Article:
Meanwhile, on the ground the bloodshed that has killed some 44,000 people continues unabated. According to the pro-opposition Syrian Observatory for Human Rights, a monitoring group based in Britain, 150 people were killed on Thursday, a typical toll as fighting has escalated in recent months.
Government war planes bombarded the town of Assal al-Ward in the Qalamoun district of Damascus province for the first time, killing one person and wounding dozens, the observatory said.
In Aleppo, Syria's northern commercial hub, clashes took place between rebel fighters and army forces around an air force intelligence building in the Zahra quarter, a neighborhood that has been surrounded by rebels for weeks.
(Additional reporting by Omar Fahmy in Cairo, Dominic Evans in Beirut and Steve Gutterman and Alissa de Carbonnel in Moscow; Writing by Peter Graff; Editing by Giles Elgood)
NEW YORK (Reuters) - Stocks finished lower for a fourth day on Thursday but recovered most of the session's losses just before the closing bell when the House of Representatives said it would come back to work this weekend with the aim of avoiding the "fiscal cliff."
Based on the latest available data, the Dow Jones industrial average <.dji> slipped 18.28 points, or 0.14 percent, to finish unofficially at 13,096.31. The Standard & Poor's 500 Index <.spx> dipped 1.74 points, or 0.12 percent, to finish unofficially at 1,418.09. The Nasdaq Composite Index <.ixic> shed 4.25 points, or 0.14 percent, to close unofficially at 2,985.91.
(Reporting by Caroline Valetkevitch; Editing by Jan Paschal)
NEW YORK (AP) — Avery Johnson was fired Thursday as coach of the Brooklyn Nets, who have fallen to .500 in their season of new surroundings and elevated expectations.
General manager Billy King announced the dismissal in a statement. Assistant P.J. Carlesimo will coach the Nets at home Friday against Charlotte, according to someone with knowledge of the plans. The person spoke on condition of anonymity because details were to be provided at a news conference later in the day.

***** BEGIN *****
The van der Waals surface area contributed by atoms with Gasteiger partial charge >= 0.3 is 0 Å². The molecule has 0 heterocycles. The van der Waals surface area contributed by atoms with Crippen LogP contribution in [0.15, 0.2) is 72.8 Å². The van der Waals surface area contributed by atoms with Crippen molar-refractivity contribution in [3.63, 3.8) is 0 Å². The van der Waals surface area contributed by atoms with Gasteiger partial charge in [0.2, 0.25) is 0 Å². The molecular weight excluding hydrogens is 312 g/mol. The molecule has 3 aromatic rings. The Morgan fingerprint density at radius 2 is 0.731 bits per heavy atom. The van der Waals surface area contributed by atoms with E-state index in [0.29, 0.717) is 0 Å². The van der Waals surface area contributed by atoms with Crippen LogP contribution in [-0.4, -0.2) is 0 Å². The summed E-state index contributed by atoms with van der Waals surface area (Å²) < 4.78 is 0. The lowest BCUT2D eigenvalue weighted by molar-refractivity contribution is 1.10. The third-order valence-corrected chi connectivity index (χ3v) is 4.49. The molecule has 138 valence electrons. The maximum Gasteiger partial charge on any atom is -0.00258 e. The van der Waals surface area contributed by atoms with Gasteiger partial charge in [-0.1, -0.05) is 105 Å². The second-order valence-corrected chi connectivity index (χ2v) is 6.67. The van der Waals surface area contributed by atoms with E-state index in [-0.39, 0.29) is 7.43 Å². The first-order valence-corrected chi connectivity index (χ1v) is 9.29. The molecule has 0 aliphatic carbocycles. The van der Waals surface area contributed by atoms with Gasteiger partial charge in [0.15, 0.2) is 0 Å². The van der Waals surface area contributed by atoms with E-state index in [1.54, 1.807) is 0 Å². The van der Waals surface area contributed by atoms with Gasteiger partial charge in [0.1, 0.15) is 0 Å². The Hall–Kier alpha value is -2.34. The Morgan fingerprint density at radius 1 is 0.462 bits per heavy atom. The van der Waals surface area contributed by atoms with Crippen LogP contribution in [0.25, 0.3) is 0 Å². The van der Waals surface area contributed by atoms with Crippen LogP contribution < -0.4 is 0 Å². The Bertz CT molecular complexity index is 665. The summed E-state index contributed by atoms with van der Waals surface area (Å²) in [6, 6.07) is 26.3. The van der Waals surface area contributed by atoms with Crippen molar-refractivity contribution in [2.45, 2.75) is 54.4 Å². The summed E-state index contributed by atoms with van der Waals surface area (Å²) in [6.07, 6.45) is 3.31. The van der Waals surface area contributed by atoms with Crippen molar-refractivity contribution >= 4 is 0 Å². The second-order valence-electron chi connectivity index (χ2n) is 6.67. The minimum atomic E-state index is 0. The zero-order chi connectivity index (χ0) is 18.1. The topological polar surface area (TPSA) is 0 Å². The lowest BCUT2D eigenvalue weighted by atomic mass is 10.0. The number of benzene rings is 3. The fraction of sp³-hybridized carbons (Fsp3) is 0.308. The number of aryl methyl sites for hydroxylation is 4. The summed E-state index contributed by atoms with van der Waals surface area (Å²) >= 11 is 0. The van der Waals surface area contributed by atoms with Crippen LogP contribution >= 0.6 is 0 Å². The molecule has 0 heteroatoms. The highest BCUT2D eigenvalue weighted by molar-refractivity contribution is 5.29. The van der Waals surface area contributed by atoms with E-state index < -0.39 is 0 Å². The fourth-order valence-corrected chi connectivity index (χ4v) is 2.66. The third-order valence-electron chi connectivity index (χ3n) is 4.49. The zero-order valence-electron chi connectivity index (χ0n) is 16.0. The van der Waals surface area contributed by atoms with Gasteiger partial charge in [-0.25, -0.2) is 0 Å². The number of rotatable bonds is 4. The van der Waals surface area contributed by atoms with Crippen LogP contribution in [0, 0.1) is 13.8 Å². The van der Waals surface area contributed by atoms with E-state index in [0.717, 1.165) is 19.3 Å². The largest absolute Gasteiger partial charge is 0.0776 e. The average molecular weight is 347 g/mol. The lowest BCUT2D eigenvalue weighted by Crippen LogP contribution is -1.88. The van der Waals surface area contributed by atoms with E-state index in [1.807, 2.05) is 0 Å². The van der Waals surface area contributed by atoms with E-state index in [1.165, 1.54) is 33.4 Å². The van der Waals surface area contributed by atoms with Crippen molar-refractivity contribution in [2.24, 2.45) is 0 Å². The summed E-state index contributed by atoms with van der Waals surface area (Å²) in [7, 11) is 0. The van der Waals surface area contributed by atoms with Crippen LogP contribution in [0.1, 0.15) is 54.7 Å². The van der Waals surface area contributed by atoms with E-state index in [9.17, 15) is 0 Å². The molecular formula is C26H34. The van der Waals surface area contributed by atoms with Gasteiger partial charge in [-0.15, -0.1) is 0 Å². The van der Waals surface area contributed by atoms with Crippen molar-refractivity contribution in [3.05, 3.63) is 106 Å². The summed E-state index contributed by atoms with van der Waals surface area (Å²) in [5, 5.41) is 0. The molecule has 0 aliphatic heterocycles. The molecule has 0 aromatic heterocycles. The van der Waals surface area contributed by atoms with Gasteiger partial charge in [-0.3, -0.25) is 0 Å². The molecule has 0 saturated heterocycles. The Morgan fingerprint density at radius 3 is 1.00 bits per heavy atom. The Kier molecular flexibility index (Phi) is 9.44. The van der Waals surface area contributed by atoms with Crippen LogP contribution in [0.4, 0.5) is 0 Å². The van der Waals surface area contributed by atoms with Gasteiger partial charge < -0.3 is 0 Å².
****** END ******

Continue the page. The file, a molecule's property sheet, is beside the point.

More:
"The Nets ownership would like to express thanks to Avery for his efforts and to wish him every success in the future," owner Mikhail Prokhorov said in a statement.
After a strong start to their first season in Brooklyn, the Nets have lost 10 of 13 games to fall well behind the first-place New York Knicks, the team they so badly want to compete with in their new home.
But after beating the Knicks in their first meeting Nov. 26, probably the high point of Johnson's tenure, the Nets went 5-10 and frustrations have been mounting.
The Nets were embarrassed by Boston on national TV on Christmas, then were routed by Milwaukee 108-93 on Wednesday night for their fifth loss in six games.
Star guard Deron Williams recently complained about Johnson's offense, and Nets CEO Brett Yormark took to Twitter after the loss to Celtics to voice his displeasure with the performance.
Brooklyn started the season 11-4, winning five in a row to end November, when Johnson was Eastern Conference coach of the month. But he couldn't do anything to stop this slump, one the Nets never anticipated after a $350 million summer spending spree they believed would take them toward the top of their conference.
Johnson has been the Nets' coach for a little more than two seasons. He went 60-116 with the Nets, who moved from New Jersey to Brooklyn to start the 2012-13 season. Johnson coached the Dallas Mavericks to a spot in the NBA Finals in 2006.
This is the NBA's second coaching change this season following the dismissal of Mike Brown by the Los Angeles Lakers.
Johnson arrived in New Jersey with a 194-70 record, a .735 winning percentage that was the highest in NBA history, but had little chance of success in his first two seasons while the Nets focused all their planning on the move to Brooklyn.
They looked to make a splash this summer when they re-signed Williams and fellow starters Gerald Wallace, Brook Lopez and Kris Humphries, traded for Atlanta All-Star Joe Johnson, and added veteran depth with players such as Reggie Evans, C.J. Watson and Andray Blatche.